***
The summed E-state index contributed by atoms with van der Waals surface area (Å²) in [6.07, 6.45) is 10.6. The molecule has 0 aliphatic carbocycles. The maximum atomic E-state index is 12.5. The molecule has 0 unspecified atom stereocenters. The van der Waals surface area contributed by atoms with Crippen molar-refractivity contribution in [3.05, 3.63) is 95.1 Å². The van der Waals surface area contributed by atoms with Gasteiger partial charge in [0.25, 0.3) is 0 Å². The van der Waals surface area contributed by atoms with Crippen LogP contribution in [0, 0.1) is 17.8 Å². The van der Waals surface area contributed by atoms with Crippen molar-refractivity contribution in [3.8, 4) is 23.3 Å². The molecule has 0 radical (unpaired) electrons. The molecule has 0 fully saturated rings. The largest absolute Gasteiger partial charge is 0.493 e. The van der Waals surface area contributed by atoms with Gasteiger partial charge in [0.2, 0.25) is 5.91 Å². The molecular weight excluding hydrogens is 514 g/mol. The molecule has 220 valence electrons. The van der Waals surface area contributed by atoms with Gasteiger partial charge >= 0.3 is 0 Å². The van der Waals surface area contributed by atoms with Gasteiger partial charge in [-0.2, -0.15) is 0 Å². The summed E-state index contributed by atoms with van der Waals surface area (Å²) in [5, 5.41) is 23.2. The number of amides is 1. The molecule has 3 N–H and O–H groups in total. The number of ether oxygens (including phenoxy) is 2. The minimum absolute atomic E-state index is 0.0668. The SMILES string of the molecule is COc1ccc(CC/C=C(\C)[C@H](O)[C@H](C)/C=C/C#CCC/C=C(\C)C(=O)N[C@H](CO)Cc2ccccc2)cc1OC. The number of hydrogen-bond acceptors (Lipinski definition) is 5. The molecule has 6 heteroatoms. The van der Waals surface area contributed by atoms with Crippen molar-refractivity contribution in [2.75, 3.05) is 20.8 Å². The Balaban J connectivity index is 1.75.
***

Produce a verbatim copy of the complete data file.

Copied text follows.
The summed E-state index contributed by atoms with van der Waals surface area (Å²) in [6.07, 6.45) is 10.6. The molecule has 0 aliphatic carbocycles. The maximum atomic E-state index is 12.5. The molecule has 0 unspecified atom stereocenters. The van der Waals surface area contributed by atoms with Crippen molar-refractivity contribution in [3.05, 3.63) is 95.1 Å². The van der Waals surface area contributed by atoms with Gasteiger partial charge in [0.25, 0.3) is 0 Å². The van der Waals surface area contributed by atoms with Crippen LogP contribution in [0, 0.1) is 17.8 Å². The van der Waals surface area contributed by atoms with Crippen molar-refractivity contribution in [3.8, 4) is 23.3 Å². The molecule has 0 radical (unpaired) electrons. The molecule has 0 fully saturated rings. The largest absolute Gasteiger partial charge is 0.493 e. The van der Waals surface area contributed by atoms with Gasteiger partial charge in [0.2, 0.25) is 5.91 Å². The molecular weight excluding hydrogens is 514 g/mol. The molecule has 220 valence electrons. The van der Waals surface area contributed by atoms with Gasteiger partial charge >= 0.3 is 0 Å². The van der Waals surface area contributed by atoms with Gasteiger partial charge in [-0.2, -0.15) is 0 Å². The summed E-state index contributed by atoms with van der Waals surface area (Å²) in [5, 5.41) is 23.2. The number of amides is 1. The molecule has 3 N–H and O–H groups in total. The number of ether oxygens (including phenoxy) is 2. The minimum absolute atomic E-state index is 0.0668. The SMILES string of the molecule is COc1ccc(CC/C=C(\C)[C@H](O)[C@H](C)/C=C/C#CCC/C=C(\C)C(=O)N[C@H](CO)Cc2ccccc2)cc1OC. The number of hydrogen-bond acceptors (Lipinski definition) is 5. The molecule has 6 heteroatoms. The van der Waals surface area contributed by atoms with Crippen molar-refractivity contribution in [2.75, 3.05) is 20.8 Å². The Balaban J connectivity index is 1.75.